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Illustration: Aïda Amer/Axios

About 11% of Americans over the age of 65 are diagnosed with Alzheimer's disease and related dementia. For others, the changes in memory we experience as we age are normal.

The big picture: Rather than passively declining, the brain adapts and changes as humans age. Researchers want to understand how our ability to remember changes with age in hopes of improving it, and of treating and preventing Alzheimer's disease and dementia. Those diseases are "superimposed on an aging brain," says Carol Barnes, who studies healthy brain aging at the University of Arizona.

"The older ideas that brain ages passively is the wrong way to understand the changes that occur with age."
— Carol Barnes, neuroscientist, University of Arizona

How it works: Different kinds of memories are formed, stored and maintained in and between different regions of the brain, but the hippocampus is a central player.

  • As people pass 60 years of age, they often experience a decline in episodic memory, or autobiographical experiences, which some research ties to changes in the hippocampus.
  • The upside is that semantic memory — our knowledge about the world — declines later in life, says Michael Rugg, a memory researcher at the University of Texas at Dallas.

"Aging isn’t passive. The brain is always plastic and always changing," he says of shifts at the level of individual neurons but also the different cognitive strategies individuals adopt. "As we grow older, you get adaptive changes in the brain."

What's next: There are individual differences in when and how fast our cognitive abilities change as we age. Researchers want to understand them in hopes of identifying risks for cognitive decline and tailoring treatments to maximize brain function.

  • Barnes tells Axios she envisions a field of "precision aging" — applying the approaches of precision medicine to cognitive health by studying factors like genetics, environmental exposure and social interactions in a large, diverse group of people over time.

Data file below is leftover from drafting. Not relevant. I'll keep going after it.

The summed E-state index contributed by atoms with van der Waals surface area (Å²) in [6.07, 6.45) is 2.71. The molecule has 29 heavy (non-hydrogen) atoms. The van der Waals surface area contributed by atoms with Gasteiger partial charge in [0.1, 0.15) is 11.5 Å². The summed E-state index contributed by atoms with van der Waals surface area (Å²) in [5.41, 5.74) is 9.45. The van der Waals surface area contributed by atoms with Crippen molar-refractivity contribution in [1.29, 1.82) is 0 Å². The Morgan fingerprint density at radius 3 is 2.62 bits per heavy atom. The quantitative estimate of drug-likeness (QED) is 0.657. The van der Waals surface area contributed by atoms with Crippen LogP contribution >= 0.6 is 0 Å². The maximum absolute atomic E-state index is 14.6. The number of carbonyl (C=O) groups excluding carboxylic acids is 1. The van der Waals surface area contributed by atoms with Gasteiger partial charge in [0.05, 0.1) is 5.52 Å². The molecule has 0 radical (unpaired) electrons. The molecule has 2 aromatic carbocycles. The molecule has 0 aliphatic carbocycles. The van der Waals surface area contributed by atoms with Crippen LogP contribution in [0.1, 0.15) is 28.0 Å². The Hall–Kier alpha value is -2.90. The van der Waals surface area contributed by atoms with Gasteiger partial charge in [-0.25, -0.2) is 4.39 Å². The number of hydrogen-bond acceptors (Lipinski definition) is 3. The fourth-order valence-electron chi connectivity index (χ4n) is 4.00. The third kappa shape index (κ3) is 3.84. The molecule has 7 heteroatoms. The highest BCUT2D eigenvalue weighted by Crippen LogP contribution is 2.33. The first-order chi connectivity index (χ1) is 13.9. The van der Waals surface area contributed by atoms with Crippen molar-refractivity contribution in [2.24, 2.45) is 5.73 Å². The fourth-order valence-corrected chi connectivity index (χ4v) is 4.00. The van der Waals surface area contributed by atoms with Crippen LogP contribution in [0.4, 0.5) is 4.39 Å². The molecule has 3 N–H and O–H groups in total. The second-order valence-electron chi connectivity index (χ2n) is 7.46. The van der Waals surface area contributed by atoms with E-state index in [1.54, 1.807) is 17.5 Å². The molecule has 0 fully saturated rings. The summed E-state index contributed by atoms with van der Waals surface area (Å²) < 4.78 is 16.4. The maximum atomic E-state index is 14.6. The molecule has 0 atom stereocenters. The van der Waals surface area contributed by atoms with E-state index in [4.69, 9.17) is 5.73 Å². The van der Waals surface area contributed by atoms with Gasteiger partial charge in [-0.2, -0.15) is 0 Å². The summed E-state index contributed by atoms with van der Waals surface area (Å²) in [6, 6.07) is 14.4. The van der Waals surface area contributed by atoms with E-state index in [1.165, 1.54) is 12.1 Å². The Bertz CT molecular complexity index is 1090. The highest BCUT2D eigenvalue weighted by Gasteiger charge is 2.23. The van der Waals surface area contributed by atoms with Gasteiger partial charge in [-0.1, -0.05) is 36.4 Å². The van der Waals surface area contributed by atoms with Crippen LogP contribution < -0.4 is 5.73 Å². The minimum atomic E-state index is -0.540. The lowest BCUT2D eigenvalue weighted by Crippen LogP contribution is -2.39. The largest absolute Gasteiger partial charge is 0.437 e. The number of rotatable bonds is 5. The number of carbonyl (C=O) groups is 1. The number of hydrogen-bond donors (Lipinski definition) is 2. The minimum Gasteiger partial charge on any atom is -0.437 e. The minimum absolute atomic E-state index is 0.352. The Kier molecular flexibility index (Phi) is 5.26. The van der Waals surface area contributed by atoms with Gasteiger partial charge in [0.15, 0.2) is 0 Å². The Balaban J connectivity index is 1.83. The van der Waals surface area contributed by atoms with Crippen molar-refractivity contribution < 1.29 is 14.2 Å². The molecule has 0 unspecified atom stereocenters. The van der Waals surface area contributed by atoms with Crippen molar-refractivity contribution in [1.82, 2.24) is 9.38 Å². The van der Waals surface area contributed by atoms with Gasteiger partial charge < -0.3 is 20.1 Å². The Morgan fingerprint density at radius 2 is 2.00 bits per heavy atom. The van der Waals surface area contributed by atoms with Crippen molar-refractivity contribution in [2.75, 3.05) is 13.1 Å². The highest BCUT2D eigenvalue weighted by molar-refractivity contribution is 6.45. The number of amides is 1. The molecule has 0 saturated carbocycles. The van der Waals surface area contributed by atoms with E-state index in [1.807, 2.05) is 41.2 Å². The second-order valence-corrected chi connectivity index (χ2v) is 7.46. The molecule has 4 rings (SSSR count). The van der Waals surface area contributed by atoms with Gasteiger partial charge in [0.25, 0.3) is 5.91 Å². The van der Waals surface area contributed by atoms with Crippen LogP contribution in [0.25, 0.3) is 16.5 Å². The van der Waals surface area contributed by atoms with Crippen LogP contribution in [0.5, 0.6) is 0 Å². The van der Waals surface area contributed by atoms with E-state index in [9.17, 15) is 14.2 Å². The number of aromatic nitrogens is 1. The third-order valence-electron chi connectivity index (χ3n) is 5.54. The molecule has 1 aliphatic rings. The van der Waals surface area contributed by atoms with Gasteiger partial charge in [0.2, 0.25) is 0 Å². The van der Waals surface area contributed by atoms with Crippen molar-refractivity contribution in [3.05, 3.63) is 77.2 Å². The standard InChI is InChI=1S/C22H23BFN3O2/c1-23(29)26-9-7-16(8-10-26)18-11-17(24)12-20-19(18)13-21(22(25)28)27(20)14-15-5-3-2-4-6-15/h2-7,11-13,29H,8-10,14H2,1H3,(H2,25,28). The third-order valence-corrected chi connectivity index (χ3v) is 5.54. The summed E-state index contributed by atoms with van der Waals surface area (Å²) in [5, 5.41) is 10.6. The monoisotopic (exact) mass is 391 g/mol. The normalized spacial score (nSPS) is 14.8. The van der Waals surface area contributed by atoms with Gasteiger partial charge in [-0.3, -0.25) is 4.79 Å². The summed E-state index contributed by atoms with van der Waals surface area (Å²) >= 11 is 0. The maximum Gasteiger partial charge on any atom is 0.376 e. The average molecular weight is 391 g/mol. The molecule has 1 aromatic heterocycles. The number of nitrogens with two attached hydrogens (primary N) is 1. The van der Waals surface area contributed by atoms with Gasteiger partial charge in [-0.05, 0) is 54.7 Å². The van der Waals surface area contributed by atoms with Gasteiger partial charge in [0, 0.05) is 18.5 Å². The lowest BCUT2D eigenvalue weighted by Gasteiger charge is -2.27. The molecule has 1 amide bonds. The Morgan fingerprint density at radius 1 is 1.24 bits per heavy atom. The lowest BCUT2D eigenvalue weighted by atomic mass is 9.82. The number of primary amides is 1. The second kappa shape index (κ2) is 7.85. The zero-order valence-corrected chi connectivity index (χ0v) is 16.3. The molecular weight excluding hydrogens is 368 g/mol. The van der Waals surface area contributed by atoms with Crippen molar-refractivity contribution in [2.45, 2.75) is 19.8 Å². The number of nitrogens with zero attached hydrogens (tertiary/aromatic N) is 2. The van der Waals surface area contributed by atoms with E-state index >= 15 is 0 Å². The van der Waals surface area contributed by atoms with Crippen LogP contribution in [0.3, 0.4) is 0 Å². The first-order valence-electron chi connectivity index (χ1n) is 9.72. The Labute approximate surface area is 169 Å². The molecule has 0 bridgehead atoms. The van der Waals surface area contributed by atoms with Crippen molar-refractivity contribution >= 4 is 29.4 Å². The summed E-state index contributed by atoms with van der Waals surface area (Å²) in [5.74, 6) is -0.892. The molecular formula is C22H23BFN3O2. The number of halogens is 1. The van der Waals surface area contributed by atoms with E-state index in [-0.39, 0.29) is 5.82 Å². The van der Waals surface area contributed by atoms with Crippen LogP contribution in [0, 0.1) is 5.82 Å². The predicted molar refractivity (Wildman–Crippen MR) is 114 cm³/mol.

Go deeper:

Go deeper

Updated 6 mins ago - Sports

IOC: Belarus sprinter who sought refuge in Tokyo "safe"

Krystsina Tsimanouskaya of Belarus in 2019. Photo: Ivan Romano/Getty Images

Belarusian Olympian Krystsina Tsimanouskaya, who sought refuge in Tokyo, is in the care of Japanese authorities and the UN refugee agency is now involved in her case, an International Olympic Committee official told reporters Monday.

The latest: Officials in Poland and the Czech Republic have offered to help the 24-year-old sprinter, who refused national team orders to board a flight home after being taken to Tokyo's Haneda airport Sunday following her criticism of Belarusian coaches, per Reuters

Updated 1 hour ago - Sports

Olympics dashboard

Italy's Lamont Marcell Jacobs of Team Italy crosses the finish line ahead of American Fred Kerley in the men's 100m final on day nine of the Olympic Games at Olympic Stadium in Tokyo, Japan, on Sunday. Photo: Cameron Spencer/Getty Images

🚨: IOC "looking into" American Raven Saunders' Olympic podium gesture

🏃🏾: Italy's Lamont Marcell Jacobs: Reconnecting with U.S. father "gave me the desire to win" Olympic 100m sprint race.

🥇High jumpers persuade Olympic officials to let them share gold

🏌️‍♂️: Golfer Xander Schauffele wins gold for U.S. by one shot

🤸🏿‍♀️: Simone Biles won't compete in Olympic floor finals, individual vault or uneven bars

🏳️‍⚧️: Axios at the Olympics: Games grapple with trans athletesTrans athletes see the Tokyo Games as a watershed moment

Go deeper: Full Axios coverage

Updated 1 hour ago - Sports

IOC "looking into" American Raven Saunders' Olympic podium gesture

Team USA's Raven Saunders gestures on the podium with her silver medal after competing in the women's shot put event during the Tokyo 2020 Olympic Games at the Olympic Stadium in Tokyo on Sunday. Photo: Ina Fassbender/AFP via Getty Images

The International Olympic Committee is "looking into" U.S. shot-putter Raven Saunders' gesture on the Tokyo Games podium after she won a silver medal, IOC spokesperson Mark Adams told reporters Monday.

Why it matters: Saunders told AP she placed her hands above her head in an "X" formation while on the podium to stand up for "oppressed" people. The IOC has banned protests during the Tokyo Games.